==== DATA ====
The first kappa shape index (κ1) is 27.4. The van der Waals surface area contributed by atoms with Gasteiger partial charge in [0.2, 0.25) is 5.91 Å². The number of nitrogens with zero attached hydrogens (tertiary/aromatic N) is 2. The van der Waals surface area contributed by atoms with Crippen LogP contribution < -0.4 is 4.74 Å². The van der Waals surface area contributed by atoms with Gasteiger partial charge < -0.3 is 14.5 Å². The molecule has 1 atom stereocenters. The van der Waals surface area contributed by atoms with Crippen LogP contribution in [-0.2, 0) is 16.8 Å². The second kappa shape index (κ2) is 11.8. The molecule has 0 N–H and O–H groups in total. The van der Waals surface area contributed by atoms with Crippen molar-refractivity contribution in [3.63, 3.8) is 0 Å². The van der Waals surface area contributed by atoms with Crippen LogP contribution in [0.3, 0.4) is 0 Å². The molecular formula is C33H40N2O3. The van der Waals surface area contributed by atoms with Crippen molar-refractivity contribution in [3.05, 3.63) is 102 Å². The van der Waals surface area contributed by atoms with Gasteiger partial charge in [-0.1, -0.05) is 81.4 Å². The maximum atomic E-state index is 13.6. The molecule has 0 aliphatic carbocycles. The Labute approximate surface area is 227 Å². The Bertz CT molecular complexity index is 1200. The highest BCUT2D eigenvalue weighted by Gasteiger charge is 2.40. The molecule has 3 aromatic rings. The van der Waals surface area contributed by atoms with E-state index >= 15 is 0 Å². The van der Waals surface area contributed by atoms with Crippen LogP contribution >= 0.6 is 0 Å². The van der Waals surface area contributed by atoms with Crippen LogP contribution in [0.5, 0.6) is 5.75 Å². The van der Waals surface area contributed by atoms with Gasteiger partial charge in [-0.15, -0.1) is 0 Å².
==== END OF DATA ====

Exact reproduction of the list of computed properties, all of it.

The first kappa shape index (κ1) is 27.4. The van der Waals surface area contributed by atoms with Gasteiger partial charge in [0.2, 0.25) is 5.91 Å². The number of nitrogens with zero attached hydrogens (tertiary/aromatic N) is 2. The van der Waals surface area contributed by atoms with Crippen LogP contribution < -0.4 is 4.74 Å². The van der Waals surface area contributed by atoms with Gasteiger partial charge < -0.3 is 14.5 Å². The molecule has 1 atom stereocenters. The van der Waals surface area contributed by atoms with Crippen LogP contribution in [-0.2, 0) is 16.8 Å². The second kappa shape index (κ2) is 11.8. The molecule has 0 N–H and O–H groups in total. The van der Waals surface area contributed by atoms with Crippen molar-refractivity contribution in [3.63, 3.8) is 0 Å². The van der Waals surface area contributed by atoms with Crippen LogP contribution in [0.3, 0.4) is 0 Å². The molecular formula is C33H40N2O3. The van der Waals surface area contributed by atoms with Crippen molar-refractivity contribution in [3.05, 3.63) is 102 Å². The van der Waals surface area contributed by atoms with Gasteiger partial charge in [-0.1, -0.05) is 81.4 Å². The maximum atomic E-state index is 13.6. The molecule has 0 aliphatic carbocycles. The Labute approximate surface area is 227 Å². The Bertz CT molecular complexity index is 1200. The highest BCUT2D eigenvalue weighted by Gasteiger charge is 2.40. The molecule has 3 aromatic rings. The van der Waals surface area contributed by atoms with E-state index >= 15 is 0 Å². The van der Waals surface area contributed by atoms with Crippen LogP contribution >= 0.6 is 0 Å². The van der Waals surface area contributed by atoms with Crippen LogP contribution in [0.5, 0.6) is 5.75 Å². The van der Waals surface area contributed by atoms with Gasteiger partial charge in [-0.15, -0.1) is 0 Å².